redlined version of the proposed amended pleading as required
by Civil Local Rule 15.1(b). Moreover, while Plaintiff Ewing
seeks to add a defendant to the case, Plaintiff Osgood has
not. It is not clear whether Plaintiff Osgood will be named
in a proposed third amended complaint and Plaintiff Ewing has
not provided any legal authority that he may move to file an
amended complaint without Plaintiff Osgood. Thus, the Court
DENIES Plaintiff Ewing's motion for leave to file a third
Motion for Summary Judgment
Plaintiff Ewing, but not Plaintiff Osgood, moves for summary
judgment seeking judgment on all causes of action against
both Defendants based on “admissions” made by
Defendants in a signed settlement agreement with Plaintiffs
Osgood and Ewing.
Rule of Civil Procedure 56 empowers the Court to enter
summary judgment on factually unsupported claims or defenses,
and thereby "secure the just, speedy and inexpensive
determination of every action." Celotex Corp. v.
Catrett, 477 U.S. 317, 325, 327 (1986). Summary judgment
is appropriate if the "pleadings, depositions, answers
to interrogatories, and admissions on file, together with the
affidavits, if any, show that there is no genuine issue as to
any material fact and that the moving party is entitled to
judgment as a matter of law." Fed.R.Civ.P. 56(c). A fact
is material when it affects the outcome of the case.
Anderson v. Liberty Lobby, Inc., 477 U.S. 242, 248
moving party bears the initial burden of demonstrating the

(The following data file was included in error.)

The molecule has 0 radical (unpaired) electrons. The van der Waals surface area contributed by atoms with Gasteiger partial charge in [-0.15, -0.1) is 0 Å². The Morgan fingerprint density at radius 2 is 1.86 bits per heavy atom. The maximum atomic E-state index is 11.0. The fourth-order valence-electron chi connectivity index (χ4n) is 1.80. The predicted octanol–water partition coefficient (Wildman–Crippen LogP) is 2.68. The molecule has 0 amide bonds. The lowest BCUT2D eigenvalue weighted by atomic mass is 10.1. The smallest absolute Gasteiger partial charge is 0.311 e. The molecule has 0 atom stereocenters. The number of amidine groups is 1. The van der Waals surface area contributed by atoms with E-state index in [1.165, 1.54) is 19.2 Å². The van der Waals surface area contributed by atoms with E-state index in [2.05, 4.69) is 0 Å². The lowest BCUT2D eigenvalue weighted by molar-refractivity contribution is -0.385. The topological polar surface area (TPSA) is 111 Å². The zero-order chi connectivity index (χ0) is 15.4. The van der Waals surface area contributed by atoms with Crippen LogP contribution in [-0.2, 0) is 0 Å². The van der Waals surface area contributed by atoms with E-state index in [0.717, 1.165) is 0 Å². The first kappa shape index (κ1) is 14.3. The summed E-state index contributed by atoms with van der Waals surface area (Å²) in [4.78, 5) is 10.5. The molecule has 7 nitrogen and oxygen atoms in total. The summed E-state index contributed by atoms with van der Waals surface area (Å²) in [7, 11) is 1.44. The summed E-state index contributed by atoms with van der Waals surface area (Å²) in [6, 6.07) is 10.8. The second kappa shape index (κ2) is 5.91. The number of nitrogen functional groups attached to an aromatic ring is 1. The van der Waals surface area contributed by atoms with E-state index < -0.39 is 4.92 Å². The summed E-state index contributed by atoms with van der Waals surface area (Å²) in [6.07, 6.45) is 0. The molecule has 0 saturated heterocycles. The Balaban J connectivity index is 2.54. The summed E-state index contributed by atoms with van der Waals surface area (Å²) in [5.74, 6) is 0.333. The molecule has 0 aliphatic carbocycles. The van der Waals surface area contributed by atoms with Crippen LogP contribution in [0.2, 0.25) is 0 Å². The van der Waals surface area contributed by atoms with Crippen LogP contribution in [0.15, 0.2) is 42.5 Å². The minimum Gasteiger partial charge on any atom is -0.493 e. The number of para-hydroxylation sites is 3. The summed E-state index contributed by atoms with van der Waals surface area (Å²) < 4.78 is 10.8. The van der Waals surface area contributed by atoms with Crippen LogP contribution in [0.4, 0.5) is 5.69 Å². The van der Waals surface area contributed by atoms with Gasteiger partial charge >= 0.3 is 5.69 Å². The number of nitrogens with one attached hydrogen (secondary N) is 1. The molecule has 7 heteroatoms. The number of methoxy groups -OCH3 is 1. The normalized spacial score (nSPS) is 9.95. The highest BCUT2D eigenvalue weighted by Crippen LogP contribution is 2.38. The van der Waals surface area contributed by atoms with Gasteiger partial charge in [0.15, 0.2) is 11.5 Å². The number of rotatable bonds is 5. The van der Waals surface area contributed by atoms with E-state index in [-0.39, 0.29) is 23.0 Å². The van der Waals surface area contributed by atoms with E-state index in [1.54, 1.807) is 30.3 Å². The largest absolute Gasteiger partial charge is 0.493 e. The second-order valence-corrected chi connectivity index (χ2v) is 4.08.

absence of any genuine issues of material fact. Celotex
Corp., 477 U.S. at 323. The moving party can satisfy
this burden by demonstrating that the nonmoving party failed
to make a showing sufficient to establish an element of his
or her claim on which that party will bear the burden of
proof at trial. Id. at 322-23. If the moving party
fails to bear the initial burden, summary judgment must be
denied and the court need not consider the nonmoving
party's evidence. Adickes v. S.H. Kress &
Co., 398 U.S. 144, 159-60 (1970).
summary judgment motion is unopposed, a district court must
“determine whether summary judgment is appropriate-that
is, whether the moving party has shown itself to be entitled
to judgment as a matter of law.” Leramo v. Premier
Anesthesia Med. Grp., 09cv2083 LJO JTL, 2011 WL 2680837,
at *8 (E.D. Cal. July 8, 2011), aff'd, 514 Fed.
App'x 674 (9th Cir. 2013). A district court “cannot
base the entry of summary judgment on the mere fact that the
motion is unopposed, but, rather must consider the merits of
the motion.” Id. (quoting United States v.
One Piece of Real Property, 363 F.3d 1099, 1101 (11th
Cir. 2004)). A court “need not sua sponte review all of
the evidentiary materials on file at the time the motion is
granted, but must ensure that the motion itself is supported
by evidentiary materials.” Id. (quoting
One Piece of Real Property, 363 F.3d at 1101). A
motion for summary judgment must be supported by admissible
evidence. Fed.R.Civ.P. 56(c)(1); Orr v. Bank of America,
NT & SA, 285 F.3d 761, 773 (9th Cir. 2002);
Beyene v. Coleman Sec. Serv., Inc., 854 F.2d 1179,
1181 (9th Cir. 1988) (“It is well settled that only
admissible evidence may be considered by the trial court in
ruling on a motion for summary judgment.”).
Plaintiff has not presented any admissible evidence to
support his motion and has failed to carry his burden under
Rule 56. He merely presents allegations and unauthenticated
portions of the settlement agreement to prove that Defendants
have violated provisions of the TCPA, CIPA and RICO. However,
these allegations presented in his brief are not supported
with any admissible evidence.
also provides the recital portion of the alleged settlement
agreement to show that Defendants are liable for violations
alleged in the second amended complaint. However, statements
contained in a settlement agreement are generally
inadmissible to prove or disprove the validity or amount of a
disputed claim. See Fed.R.Evid. 408; see also
McCown v. City of Fontana, 565 F.3d 1097, 1104 n.4 (9th
Cir. 2009). Therefore, the factual recitals in the settlement
agreement are inadmissible as they are not ...